Middle ear and eardrum

Children in particular are often prone to middle ear infections, which are noticed by poor hearing or the discharge of fluid ("ear running"). Come to the ENT practice quickly for an examination, because in addition to the unpleasant accompanying pain, there may also be other secondary diseases.

An eardrum incision or the insertion of eardrum tubes (tympanostomy tubes) may be necessary. This procedure is performed on an outpatient basis in our practice and causes hardly any discomfort afterwards.
In the case of hearing loss due to impairment of the ossicular chain or the inner ear, surgical options for restoring hearing are also possible today. This requires a special diagnosis in our practice and a detailed consultation. The surgical spectrum offered includes:

  • Improvement of middle ear ventilation with the help of balloon catheters
  • Replacement of the eardrum, if necessary with restoration of the ossicular chain
  • Removal of tumours in the middle ear and at the transition to the brain
  • Implantable hearing aids

A hole in the eardrum (eardrum perforation)

A hole in the eardrum can be caused by various reasons and must be checked by an ENT/ORL specialist.
The eardrum protects the middle ear against the penetration of pathogens and water.
If an injury occurs (see possible causes) and the following symptoms become noticeable, a specialist should be consulted.

Possible causes:

  1. Manipulation in the ear canal by foreign objects such as cotton buds, paper clips, hairpins, ear flushing, injury by branches, penetration of chemicals.
  2. Sudden change in pressure
    Noise trauma (explosion, gunshot), blow/ball to the ear, diving, immersion in water from a great height, skydiving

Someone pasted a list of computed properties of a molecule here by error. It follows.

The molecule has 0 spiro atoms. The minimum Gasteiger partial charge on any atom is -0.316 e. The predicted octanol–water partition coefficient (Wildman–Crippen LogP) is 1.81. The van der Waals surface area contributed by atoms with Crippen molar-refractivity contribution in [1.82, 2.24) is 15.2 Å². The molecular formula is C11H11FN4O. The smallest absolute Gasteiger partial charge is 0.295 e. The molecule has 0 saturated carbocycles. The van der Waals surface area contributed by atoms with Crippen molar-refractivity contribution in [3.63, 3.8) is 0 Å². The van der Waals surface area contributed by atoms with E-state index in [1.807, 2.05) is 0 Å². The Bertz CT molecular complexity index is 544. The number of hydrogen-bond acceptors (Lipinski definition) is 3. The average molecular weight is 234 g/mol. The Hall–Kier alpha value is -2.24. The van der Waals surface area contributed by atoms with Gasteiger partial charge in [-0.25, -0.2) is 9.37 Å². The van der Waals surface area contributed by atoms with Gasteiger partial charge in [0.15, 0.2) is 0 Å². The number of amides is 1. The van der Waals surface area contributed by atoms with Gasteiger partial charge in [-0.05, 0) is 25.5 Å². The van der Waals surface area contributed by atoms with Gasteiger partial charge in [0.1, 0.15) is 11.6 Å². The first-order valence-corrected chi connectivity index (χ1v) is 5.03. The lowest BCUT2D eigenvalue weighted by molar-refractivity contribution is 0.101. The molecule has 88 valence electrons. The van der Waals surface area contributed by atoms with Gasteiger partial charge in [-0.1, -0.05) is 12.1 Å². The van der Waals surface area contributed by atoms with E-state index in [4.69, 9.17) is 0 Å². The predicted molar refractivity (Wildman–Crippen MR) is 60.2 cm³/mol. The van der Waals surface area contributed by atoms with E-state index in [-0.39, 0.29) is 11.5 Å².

3. Middle ear infection

Symptoms:

Sharp ear pain, reduced hearing, dizziness, "ear running", blood coming out of the ear canal.

If these symptoms are noticed, treatment belongs exclusively in the hands of a specialist in ear, nose and throat diseases. There is a strong warning against attempting treatment on your own, as this can allow bacteria to enter the middle ear, which opens behind the eardrum, and cause permanent (hearing) damage.
The ENT doctor examines the eardrum, removes any foreign bodies and cleans the ear. Then, depending on the size, the defective area may be covered with a special material and allowed to heal.
In a surgical procedure, the eardrum is deliberately incised (paracentesis) in order to insert, for example, a tympanic tube (1 to 1.5 mm in diameter), which guarantees ventilation of the middle ear behind the eardrum and thus prevents further inflammatory processes. In children this is done under general anaesthesia, in adults under local anaesthesia.

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